Setting salary levels can be tricky, and it’s only getting trickier. Asking about pay history to get a read on your applicant was already taboo, and now it’s becoming illegal. So, how do you set salary expectations?
Talk to an Expert
We highly suggest talking with an Avitus Group HR expert about pay history questions and setting salaries. We can help guide you through what is turning out to be a big transition and help you stay compliant with the new laws.
“Avitus Group is in the business of staying up-to-date on legal interview questions,” offers Anne Arrowsmith, Avitus Group Director of Talent Acquisitions.
In the meantime, here are a few suggestions on how to get on the same page with job applicants without asking about pay history.
1—Ask for Help or Research Salary Averages Yourself
If you don’t know exactly what you should pay for a position, there are companies like Avitus Group that can help you find that information. We frequently provide salary compensation reports to our clients.
If you want to look around on the Internet yourself to find the going rates, you should be able to find national statistics, and you may even be able to find regional or local statistics.
You can start here, although the Bureau of Labor Statistics (BLS) data is usually less specific and dated compared to what you will find in a salary compensation report.
2—Be Prepared to Discuss Salary Range Early
Once you have a baseline, you know the going rates, which also means you have a better idea of what applicants might be expecting.
Prepare to talk about your budgeted salary as early as you can in the recruiting process. Most companies don’t like to put pay ranges in job listings because their competitors can see them, but open the topic with the applicant as early as possible.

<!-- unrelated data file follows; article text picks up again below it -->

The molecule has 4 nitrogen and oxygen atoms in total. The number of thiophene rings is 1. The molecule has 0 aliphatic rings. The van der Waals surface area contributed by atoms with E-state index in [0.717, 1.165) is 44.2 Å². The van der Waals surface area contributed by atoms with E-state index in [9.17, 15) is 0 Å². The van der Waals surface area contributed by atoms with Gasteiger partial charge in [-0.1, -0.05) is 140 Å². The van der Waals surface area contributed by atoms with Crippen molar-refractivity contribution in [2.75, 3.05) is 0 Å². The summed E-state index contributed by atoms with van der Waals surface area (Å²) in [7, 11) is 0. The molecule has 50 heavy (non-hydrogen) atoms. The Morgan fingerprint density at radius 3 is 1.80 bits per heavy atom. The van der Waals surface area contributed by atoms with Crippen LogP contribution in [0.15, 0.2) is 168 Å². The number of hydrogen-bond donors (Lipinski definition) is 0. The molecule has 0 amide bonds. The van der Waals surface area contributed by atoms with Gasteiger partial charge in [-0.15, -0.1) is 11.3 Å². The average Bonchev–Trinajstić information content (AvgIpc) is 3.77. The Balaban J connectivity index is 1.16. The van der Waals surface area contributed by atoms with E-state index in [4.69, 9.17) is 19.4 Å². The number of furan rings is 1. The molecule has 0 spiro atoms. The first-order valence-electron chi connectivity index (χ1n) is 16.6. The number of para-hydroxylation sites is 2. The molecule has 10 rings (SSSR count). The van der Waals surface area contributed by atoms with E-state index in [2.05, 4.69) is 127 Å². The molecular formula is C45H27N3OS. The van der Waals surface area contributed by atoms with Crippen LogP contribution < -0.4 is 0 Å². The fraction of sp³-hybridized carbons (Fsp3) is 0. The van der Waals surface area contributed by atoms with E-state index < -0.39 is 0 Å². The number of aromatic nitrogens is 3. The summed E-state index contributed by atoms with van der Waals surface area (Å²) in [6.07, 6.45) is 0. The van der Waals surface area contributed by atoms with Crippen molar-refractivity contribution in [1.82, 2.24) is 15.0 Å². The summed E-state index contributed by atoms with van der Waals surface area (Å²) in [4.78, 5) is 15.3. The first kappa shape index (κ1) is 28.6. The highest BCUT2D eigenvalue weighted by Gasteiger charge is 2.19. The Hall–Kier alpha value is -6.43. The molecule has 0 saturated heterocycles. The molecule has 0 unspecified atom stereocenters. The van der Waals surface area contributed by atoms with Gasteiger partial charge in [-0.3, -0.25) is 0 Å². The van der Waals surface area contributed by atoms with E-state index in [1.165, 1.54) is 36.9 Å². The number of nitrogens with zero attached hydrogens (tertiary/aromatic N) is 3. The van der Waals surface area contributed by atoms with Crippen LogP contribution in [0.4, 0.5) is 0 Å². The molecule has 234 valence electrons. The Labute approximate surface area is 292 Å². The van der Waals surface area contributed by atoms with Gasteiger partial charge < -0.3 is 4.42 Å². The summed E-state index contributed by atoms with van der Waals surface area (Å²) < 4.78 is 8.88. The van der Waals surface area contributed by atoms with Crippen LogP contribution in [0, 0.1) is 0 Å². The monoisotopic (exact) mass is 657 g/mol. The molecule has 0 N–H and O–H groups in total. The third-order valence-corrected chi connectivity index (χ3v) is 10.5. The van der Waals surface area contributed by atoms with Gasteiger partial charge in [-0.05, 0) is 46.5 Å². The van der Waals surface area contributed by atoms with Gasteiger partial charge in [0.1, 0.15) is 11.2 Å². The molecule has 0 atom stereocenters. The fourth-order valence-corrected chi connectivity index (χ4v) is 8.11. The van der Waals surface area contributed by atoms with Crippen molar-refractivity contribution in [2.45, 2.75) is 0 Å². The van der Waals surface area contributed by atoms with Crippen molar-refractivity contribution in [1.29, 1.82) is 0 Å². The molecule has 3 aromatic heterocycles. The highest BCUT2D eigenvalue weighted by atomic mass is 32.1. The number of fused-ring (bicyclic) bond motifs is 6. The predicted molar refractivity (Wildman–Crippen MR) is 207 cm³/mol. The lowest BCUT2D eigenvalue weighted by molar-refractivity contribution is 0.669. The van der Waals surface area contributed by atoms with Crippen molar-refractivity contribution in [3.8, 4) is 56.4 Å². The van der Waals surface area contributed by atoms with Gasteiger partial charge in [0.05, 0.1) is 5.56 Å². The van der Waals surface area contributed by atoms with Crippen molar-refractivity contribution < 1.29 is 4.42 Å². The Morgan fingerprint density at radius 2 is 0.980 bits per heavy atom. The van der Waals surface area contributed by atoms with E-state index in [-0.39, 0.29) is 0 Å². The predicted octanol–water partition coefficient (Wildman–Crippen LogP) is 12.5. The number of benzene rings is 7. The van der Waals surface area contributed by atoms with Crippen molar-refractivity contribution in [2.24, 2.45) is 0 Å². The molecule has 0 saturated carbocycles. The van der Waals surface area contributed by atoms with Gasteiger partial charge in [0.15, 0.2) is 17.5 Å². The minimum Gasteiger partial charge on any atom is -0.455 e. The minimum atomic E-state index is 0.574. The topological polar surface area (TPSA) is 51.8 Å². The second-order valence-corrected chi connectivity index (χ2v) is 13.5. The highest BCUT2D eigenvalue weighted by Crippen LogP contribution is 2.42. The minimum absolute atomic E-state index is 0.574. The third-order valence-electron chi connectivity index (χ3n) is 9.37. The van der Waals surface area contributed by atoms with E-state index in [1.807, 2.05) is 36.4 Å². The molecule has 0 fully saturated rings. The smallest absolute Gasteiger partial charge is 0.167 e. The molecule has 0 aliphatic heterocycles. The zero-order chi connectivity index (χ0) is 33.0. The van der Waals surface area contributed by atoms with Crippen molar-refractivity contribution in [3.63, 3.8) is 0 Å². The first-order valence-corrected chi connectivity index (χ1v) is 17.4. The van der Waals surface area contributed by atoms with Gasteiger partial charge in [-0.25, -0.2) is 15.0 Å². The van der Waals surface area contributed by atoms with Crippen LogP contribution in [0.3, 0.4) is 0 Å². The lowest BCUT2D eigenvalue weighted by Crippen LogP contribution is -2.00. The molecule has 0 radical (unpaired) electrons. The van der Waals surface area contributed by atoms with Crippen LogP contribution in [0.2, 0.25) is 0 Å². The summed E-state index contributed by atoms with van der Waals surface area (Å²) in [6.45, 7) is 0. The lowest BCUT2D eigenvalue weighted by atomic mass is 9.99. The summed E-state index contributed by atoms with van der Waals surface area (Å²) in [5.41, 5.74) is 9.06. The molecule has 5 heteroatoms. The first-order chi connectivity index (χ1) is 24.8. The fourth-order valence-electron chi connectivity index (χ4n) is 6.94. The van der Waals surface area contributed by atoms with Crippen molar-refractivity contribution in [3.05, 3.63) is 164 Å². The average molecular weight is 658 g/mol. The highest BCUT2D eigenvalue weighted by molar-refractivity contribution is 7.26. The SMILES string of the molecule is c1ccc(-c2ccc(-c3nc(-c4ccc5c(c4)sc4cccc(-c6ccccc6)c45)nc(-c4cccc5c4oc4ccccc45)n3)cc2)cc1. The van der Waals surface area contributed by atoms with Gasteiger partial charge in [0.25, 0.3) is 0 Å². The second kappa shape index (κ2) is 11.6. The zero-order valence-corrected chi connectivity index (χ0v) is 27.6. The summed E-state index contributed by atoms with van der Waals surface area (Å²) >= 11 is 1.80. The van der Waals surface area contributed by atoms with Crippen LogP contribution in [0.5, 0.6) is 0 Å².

Often, salary is the last thing job applicants and companies talk about. It’s like selling or buying a house without knowing the market value or setting a price—yet it happens.
And a lot of times that’s when companies and applicants find out they are on different levels regarding pay. They have gone through the entire recruiting process—applications, phone interviews, in-person interviews—all for nothing.
It’s better to save your time and your candidate’s time. Be ready to talk about money either before any interviews take place or in the phone screening or first interview.
3—Ask Them What They Want
If you don’t want to reveal the budgeted salary for a position but want to get a reading on a candidate, you can ask about pay expectations.
Even before asking about pay history became illegal in certain areas, it was a gray area in terms of etiquette. There was always the chance a job applicant might find it inappropriate. Asking about pay expectations is a different matter, though. It’s perfectly fine. Just prepare for a candidate saying that their salary expectations are negotiable, and don’t take this the wrong way.
By saying salary expectations are negotiable, a candidate might just be letting you know that overall lifestyle, company culture and opportunities are important to them and they are not focused solely on money. They may just want to learn more about the job, company, benefits, and career training before getting into salary discussions.
Get on the Same Page, Avoid Asking About Pay History
Setting salary levels is tricky, and it’s getting trickier every day. If you have any questions about how to handle the legal ramifications of a new law or more questions on pay history, please do not hesitate to give us a call. We have Avitus Group HR experts on hand to answer any pay history questions you may have.